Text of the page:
The extraordinary rejection of seven incumbents, he added, will challenge the “status quo” that has long choked Albany.

“As a senator, I find it hopeful that voters are paying attention and that Albany is not going to remain a backwater of second and third tier senators,” Hoylman said. “It’s taken a long time for voters to focus on but they are a lot smarter than many elected officials give them credit for.”

Hoylman acknowledged that the primary was only the first step in winning a progressive majority in the Senate. Democrats must still hold their current seats and win at least one more from the Republicans in November in order to achieve a Felder-proof majority.

Among the opportunities Hoylman sees for Democratic pick-ups include Brooklyn’s District 22, where Democrat Andrew Gounardes, former counsel to Borough President Eric Adams, faces off against Marty Golden, an eight-term Republican incumbent; Long Island’s District 5, where Republican Carl Marcellino will once again face James Gaughran, who lost by less than two percent two years ago; District 7, also on Long Island, where first term Republican Elaine Phillips will face Anna Kaplan; District 39 in the Hudson Valley where longtime Republican Senator William Larkin’s retirement opens up an opportunity for Democratic Assemblymember James Skoufis; and District 43, further up the Hudson, where Republican Senator Kathy Marchione’s retirement similarly gives Democrat Aaron Gladd an opening.

Hoylman warned, however, “I don’t think any one can take anything for granted,” in making the point that Democrats cannot automatically count on holding on to all the seats they currently hold.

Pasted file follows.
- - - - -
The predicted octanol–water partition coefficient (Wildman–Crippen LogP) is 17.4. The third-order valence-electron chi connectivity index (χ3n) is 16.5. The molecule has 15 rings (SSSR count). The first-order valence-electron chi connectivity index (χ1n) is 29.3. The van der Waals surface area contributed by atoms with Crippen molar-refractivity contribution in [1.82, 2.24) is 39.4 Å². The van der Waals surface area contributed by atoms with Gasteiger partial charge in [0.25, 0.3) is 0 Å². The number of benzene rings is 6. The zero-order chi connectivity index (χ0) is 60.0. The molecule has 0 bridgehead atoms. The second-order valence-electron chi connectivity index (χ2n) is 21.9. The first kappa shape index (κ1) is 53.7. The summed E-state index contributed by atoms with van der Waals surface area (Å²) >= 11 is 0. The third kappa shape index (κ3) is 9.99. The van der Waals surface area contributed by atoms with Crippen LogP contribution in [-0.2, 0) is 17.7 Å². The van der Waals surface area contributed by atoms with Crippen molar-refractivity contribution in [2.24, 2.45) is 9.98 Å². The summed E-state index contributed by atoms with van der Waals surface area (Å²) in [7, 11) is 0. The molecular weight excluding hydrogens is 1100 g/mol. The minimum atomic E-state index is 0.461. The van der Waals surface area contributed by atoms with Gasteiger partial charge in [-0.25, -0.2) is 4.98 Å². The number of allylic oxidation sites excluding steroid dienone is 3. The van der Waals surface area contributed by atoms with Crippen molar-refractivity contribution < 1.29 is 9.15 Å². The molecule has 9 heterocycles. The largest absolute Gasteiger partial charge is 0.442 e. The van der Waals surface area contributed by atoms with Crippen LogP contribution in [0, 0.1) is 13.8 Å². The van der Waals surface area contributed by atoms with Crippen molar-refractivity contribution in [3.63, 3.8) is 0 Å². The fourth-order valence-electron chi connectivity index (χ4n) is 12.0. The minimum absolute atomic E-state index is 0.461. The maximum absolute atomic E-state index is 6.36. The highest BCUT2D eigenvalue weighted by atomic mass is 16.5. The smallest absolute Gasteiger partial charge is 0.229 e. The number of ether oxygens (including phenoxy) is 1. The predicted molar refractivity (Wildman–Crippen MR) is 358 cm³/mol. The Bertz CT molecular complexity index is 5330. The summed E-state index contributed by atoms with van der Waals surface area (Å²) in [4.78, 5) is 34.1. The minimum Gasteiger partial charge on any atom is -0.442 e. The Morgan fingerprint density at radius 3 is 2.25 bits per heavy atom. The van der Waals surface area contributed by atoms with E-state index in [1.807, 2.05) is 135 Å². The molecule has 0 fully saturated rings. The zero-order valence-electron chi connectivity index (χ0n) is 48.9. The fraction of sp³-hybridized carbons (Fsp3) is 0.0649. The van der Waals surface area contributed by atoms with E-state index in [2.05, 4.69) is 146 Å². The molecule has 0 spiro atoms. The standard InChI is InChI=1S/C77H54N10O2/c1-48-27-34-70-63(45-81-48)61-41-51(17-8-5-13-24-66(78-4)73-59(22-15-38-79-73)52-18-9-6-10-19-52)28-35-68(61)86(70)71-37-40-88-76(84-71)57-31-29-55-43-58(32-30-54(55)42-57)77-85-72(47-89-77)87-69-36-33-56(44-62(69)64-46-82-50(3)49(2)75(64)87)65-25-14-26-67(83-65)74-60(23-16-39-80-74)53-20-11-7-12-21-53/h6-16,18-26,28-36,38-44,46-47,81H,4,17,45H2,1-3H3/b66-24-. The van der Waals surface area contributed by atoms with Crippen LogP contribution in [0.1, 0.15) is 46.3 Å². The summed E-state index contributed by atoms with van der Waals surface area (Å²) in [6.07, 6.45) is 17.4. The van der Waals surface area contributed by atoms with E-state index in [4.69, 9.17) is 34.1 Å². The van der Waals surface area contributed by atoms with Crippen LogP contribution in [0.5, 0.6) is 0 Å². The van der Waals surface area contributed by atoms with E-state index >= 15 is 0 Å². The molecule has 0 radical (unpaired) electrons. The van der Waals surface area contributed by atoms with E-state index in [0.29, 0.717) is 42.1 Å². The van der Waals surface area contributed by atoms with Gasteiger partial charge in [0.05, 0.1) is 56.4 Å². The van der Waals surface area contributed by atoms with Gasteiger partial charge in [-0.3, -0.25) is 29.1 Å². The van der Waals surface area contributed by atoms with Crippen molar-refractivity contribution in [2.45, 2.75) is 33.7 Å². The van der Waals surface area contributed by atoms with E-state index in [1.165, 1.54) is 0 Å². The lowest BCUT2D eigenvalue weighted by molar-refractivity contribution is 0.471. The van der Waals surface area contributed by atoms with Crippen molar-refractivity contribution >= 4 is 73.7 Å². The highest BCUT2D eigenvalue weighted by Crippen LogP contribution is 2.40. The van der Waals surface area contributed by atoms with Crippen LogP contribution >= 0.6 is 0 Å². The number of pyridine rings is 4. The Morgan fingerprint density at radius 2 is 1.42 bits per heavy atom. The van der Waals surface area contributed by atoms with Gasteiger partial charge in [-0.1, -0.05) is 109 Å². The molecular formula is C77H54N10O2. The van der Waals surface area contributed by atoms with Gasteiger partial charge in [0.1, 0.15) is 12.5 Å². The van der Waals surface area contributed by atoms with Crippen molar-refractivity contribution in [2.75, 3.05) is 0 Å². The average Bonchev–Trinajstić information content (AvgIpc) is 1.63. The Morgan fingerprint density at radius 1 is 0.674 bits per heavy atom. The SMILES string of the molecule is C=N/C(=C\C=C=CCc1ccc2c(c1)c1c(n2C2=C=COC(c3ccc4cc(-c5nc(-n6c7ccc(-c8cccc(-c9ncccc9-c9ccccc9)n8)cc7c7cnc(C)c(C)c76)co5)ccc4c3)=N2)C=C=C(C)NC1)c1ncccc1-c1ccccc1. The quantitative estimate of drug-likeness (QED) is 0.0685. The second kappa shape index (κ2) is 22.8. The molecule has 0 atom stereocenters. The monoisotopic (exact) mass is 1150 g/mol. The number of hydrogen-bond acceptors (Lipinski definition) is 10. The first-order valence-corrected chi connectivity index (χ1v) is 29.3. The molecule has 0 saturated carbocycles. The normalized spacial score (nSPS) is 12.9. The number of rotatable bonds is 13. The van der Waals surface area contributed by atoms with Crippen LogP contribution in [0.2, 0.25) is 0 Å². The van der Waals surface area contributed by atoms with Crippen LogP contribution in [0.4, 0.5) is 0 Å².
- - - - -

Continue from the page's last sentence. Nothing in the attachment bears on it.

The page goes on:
Asked what impact the loss of his IDC allies will have on Cuomo — who beat Nixon by roughly the same 30-point margin he did Zephyr Teachout in 2014 — Hoylman responded, “Every incumbent got a message. I think Albany got a message. Albany is all that stands between New York and Donald Trump’s Washington.”

Ken Sherrill, a professor emeritus of political science at Hunter College, however, told City Media that he believes the primary election results delivered a more problematic verdict on the governor. Despite a comfortable win over Nixon, Cuomo remains, after eight years in office, out of favor with a third of the Democratic electorate. At a minimum, he said, that might discourage early endorsers should the governor jump into the 2020 presidential race. The fact that his lieutenant governor, Kathy Hochul, edged out challenger Jumaane Williams, a Brooklyn city councilmember, by only six points, and that his favored candidate in the attorney general primary, Public Advocate Letitia James, won but with less than 41 percent of the vote, suggests that Cuomo’s coattails are not very strong, Sherrill added.

The rout of the IDC, a group whom he said “carried the governor’s water for a half dozen years [but] were allowed to drown in it,” suggests that Cuomo has demonstrated little political loyalty and may have trouble in the future in asking others to takes risks on his behalf.

“If there is a Democratic Senate majority in January, I don’t think they’re going to feel very indebted to him,” Sherrill said.

That could mean that Cuomo will face the kinds of taxing and spending demands by the Legislature that, in Sherrill’s view, he’s largely been able to avoid through Republican control of the Senate.